Lesson 1.1 - Introduction
to Impact Assessment
The lesson outlines the basic concepts of impact assessment, why it is done and the
importance of being able to attribute observed change to the programme.
Lesson 1.2 - Food Security
Concepts and Frameworks
The lesson reviews different food security-related conceptual frameworks used
by programme planners for designing food security programmes.
Lesson 1.3 –Large-scale
Food Security Programmes
The lesson reviews different types of food security programmes
and discusses implications for assessing their impact.
Lesson 1.4 - Impact
The lesson describes the importance of integrating impact assessment into programme
design in order to be able to measure major achievements of the programme.
Unit 2. Methods
and Approaches for
The unit illustrates principles of quantitative, qualitative and participatory
methods and approaches to assess impact and shows the main elements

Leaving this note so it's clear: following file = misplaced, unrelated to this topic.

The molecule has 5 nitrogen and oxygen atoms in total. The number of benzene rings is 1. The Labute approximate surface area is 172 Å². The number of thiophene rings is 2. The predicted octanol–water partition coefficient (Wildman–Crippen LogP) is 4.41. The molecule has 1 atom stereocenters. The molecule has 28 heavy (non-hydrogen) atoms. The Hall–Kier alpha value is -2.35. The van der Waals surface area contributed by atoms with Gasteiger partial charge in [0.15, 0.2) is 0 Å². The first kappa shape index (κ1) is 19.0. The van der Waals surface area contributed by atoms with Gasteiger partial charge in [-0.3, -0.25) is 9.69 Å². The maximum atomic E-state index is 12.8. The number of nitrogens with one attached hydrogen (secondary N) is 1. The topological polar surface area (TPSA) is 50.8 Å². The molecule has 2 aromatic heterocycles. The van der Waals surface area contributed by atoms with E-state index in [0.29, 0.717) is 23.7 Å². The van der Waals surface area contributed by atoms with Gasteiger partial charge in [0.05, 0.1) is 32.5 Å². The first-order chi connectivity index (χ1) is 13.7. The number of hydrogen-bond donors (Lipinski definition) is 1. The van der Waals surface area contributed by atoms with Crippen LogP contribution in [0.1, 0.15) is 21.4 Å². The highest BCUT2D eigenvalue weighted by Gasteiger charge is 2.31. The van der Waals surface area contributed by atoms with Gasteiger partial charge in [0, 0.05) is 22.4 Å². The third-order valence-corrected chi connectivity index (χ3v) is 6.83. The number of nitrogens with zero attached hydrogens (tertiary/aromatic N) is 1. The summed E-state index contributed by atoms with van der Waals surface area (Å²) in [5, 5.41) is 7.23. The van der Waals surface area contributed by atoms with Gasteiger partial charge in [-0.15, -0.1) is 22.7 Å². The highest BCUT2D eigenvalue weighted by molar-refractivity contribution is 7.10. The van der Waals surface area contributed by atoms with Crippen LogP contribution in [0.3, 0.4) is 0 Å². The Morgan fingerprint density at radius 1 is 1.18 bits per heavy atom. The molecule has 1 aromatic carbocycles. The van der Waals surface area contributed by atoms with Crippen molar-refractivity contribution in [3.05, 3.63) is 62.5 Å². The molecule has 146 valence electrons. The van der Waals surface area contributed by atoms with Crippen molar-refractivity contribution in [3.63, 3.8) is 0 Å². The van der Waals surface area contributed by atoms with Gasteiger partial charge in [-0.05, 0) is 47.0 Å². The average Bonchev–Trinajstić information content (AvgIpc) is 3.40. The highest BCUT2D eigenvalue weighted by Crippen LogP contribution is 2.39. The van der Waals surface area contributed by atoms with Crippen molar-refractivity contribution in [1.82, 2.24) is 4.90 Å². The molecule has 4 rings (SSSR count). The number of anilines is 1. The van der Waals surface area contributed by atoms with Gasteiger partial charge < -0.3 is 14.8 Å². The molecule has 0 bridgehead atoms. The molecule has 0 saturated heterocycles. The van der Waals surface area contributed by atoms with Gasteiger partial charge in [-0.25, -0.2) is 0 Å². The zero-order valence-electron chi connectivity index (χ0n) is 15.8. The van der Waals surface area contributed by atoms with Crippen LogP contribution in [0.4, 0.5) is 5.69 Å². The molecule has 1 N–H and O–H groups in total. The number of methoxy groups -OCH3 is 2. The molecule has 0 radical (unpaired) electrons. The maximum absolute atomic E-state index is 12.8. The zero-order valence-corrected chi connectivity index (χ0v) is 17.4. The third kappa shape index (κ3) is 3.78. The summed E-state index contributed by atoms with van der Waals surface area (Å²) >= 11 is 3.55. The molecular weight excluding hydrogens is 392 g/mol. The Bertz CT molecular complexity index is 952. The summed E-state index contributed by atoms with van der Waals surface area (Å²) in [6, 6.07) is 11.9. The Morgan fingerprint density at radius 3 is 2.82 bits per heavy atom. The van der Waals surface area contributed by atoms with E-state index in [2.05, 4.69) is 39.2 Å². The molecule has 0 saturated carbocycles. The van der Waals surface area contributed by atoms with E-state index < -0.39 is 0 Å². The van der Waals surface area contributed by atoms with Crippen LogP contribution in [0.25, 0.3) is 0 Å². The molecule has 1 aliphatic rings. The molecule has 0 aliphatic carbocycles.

to consider when deciding on the impact assessment design.
Lesson 2.1 - Overview of
Methods and Approaches
The lesson reviews the main features of a rigorous impact assessment
and the different methods and approaches.
Lesson 2.2 - Quantitative
Methods: Household Surveys
The lesson describes the main issues to consider when designing
and carrying out a quantitative household survey.
Lesson 2.3 - Quantitative
Methods: Secondary Data
The lesson outlines when and how to use secondary data in assessing programme impact.
Lesson 2.4 - Qualitative
The lesson introduces qualitative assessment techniques, their advantages and
drawbacks in impact assessment and the importance of stakeholder participation.
Lesson 2.5 - Selecting
Methods and Approaches
The lesson provides a rationale for choosing the most appropriate methods and approaches